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I was twelve when my mother and I left Scotland for Canada to join my father, who’d been there for two years already. I only know the full facts in retrospect because my parents were of a generation that didn’t tell children anything. My mother told me two weeks in advance of our move and she told me only because I demanded to know why I had to have a smallpox vaccination which none of my friends were getting. Otherwise, I suspect my mother would have said nothing until we were on the plane.

I was going away forever, wrenched from the life I’d known — school, friends, everything. Flying for 19 hours across the Atlantic via Greenland to refuel (it was 1960 and we were on a prop jet), the miles went on and on. I sat in the window seat, my mother next to me, and stared either at clouds below me or my own reflection in the window of dark night.

Within three days, I was in school. I’d passed my “eleven plus” exams in Scotland, meaning I was ready for high school in Canada. So that’s where they put me. I was twelve, hadn’t started puberty, wore pigtails my father wouldn’t let me cut, spoke with a thick Scottish accent, and soon became top of the class. The others were fourteen or fifteen and invaded by alien me. My father was angry because I didn’t fit in. A woman teacher ordered me to get rid of my accent. “No one will hire you as a secretary when you graduate. They won’t want you answering the phone if you can’t be understood.”

The move was all about leaving and nothing about coming. With no preparation or understanding of where I was going, I was cast adrift. Our family hadn’t lived together for three years, one where my father was treated in London for what we’d now call PTSD and the two he’d lived in Canada prior to our arrival. Life at home was tense.

Looking back, it drove me to my books. I couldn’t have articulated the idea, but somehow I knew that my ticket out of misery lay in getting good grades. I got them. Yes, it made my life in school worse, but after high school, I went to college and came into my own. By then, I’d adjusted to my new country — at least to some extent — and I’d learned self-sufficiency, even if it was the hard way.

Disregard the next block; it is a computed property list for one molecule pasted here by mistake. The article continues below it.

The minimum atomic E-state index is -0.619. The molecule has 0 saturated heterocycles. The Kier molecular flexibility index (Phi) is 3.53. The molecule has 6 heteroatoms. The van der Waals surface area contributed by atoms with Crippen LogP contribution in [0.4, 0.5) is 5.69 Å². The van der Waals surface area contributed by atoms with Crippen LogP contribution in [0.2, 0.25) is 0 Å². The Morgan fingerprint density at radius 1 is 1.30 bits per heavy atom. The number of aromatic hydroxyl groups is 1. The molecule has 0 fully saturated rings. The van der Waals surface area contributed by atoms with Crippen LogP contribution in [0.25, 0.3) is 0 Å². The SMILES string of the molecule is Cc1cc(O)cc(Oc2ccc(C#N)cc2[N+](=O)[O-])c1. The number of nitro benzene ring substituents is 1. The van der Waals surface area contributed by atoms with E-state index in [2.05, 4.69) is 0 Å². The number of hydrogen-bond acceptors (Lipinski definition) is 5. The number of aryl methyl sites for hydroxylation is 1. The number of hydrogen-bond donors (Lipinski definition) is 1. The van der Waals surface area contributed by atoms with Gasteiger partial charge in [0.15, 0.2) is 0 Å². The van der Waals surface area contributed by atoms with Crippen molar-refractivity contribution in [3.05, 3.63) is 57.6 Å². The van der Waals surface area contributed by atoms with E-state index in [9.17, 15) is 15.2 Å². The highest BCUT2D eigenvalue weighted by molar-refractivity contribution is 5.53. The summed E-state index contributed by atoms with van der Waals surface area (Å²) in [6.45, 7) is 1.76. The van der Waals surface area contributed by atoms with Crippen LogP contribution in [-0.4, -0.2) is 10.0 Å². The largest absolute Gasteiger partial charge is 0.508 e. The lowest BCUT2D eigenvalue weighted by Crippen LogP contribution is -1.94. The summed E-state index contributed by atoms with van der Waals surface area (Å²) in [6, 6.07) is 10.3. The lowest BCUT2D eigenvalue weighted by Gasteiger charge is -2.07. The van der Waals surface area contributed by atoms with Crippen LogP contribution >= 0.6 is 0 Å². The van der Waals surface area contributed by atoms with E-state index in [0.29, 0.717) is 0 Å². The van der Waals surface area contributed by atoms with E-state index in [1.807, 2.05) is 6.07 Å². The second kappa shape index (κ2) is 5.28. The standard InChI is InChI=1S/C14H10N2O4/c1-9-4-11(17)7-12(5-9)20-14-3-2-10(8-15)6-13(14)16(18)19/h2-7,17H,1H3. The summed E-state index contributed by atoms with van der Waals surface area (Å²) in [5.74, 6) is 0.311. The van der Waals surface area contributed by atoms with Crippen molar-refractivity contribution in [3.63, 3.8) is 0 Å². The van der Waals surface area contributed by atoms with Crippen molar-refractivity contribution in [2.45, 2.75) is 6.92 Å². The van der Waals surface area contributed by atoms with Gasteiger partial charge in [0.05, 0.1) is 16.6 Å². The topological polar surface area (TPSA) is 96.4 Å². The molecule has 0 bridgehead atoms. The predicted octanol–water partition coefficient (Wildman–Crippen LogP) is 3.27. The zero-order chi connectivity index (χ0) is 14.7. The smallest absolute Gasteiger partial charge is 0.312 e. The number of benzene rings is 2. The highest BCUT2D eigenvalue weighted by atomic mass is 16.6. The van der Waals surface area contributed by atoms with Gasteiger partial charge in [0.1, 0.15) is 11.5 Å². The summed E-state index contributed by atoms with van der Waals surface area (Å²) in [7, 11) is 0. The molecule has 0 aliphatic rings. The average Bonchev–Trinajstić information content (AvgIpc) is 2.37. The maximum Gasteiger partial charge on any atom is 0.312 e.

I moved again when I was twenty-three, this time to the United States. In college, I’d met an American, married him, and a year later when he’d finished the Ph.D. he’d come to Canada to earn, we moved. This time, it was my choice, not someone else’s.

Entirely different experiences, but there were and are similarities. As I watch people emigrating now, often not by choice, I sense a little of what they must feel. I don’t know their suffering of bombs and changing political controls, but I do know what it is to be jerked from one place to another and I do know what it is to choose to go from one place to another.

No matter where you move, you’re going away from somewhere and going to somewhere else, but that doesn’t mean you do that inside. You bring your baggage with you, what you’ve known before — your culture, your beliefs — even as you’re aware of what you’ve left behind. In time, you acquire knowledge of your new place, but the old is still with you. The challenge is the gaps. Your old country goes on without you, shifting and changing in ways you will never know. In your new country, you build a past year by year, but there’s always the time before you were here, the time you can’t know.

Sometimes, I think I’m swimming in the middle of the Atlantic Ocean, unable to reach either shore. I will never fully belong anywhere and I will always belong somewhere just a little bit. In one way, it’s freeing. I’m more internationally aware, although there are others who’ve had bigger shifts of culture and language or geography. In another way, it can be lonely. The sense of never fully belonging anywhere.

Like most things in life, there are pluses and minuses. The trick is to figure out which is which.

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